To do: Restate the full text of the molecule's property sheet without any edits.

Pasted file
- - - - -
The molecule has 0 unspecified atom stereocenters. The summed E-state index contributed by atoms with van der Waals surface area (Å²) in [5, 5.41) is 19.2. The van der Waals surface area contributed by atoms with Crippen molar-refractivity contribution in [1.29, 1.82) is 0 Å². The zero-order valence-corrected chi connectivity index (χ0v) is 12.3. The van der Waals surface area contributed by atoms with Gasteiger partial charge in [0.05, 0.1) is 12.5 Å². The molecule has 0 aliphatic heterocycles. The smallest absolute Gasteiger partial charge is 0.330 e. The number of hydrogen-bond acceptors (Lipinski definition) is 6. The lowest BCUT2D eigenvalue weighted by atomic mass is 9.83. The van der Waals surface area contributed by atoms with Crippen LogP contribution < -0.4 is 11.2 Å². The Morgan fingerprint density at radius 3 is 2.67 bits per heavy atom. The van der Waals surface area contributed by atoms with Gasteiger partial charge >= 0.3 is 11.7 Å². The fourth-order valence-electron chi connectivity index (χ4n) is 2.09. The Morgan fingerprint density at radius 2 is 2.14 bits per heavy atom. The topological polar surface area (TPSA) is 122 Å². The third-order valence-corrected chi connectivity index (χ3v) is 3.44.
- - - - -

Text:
The molecule has 0 unspecified atom stereocenters. The summed E-state index contributed by atoms with van der Waals surface area (Å²) in [5, 5.41) is 19.2. The van der Waals surface area contributed by atoms with Crippen molar-refractivity contribution in [1.29, 1.82) is 0 Å². The zero-order valence-corrected chi connectivity index (χ0v) is 12.3. The van der Waals surface area contributed by atoms with Gasteiger partial charge in [0.05, 0.1) is 12.5 Å². The molecule has 0 aliphatic heterocycles. The smallest absolute Gasteiger partial charge is 0.330 e. The number of hydrogen-bond acceptors (Lipinski definition) is 6. The lowest BCUT2D eigenvalue weighted by atomic mass is 9.83. The van der Waals surface area contributed by atoms with Crippen LogP contribution < -0.4 is 11.2 Å². The Morgan fingerprint density at radius 3 is 2.67 bits per heavy atom. The van der Waals surface area contributed by atoms with Gasteiger partial charge >= 0.3 is 11.7 Å². The fourth-order valence-electron chi connectivity index (χ4n) is 2.09. The Morgan fingerprint density at radius 2 is 2.14 bits per heavy atom. The topological polar surface area (TPSA) is 122 Å². The third-order valence-corrected chi connectivity index (χ3v) is 3.44.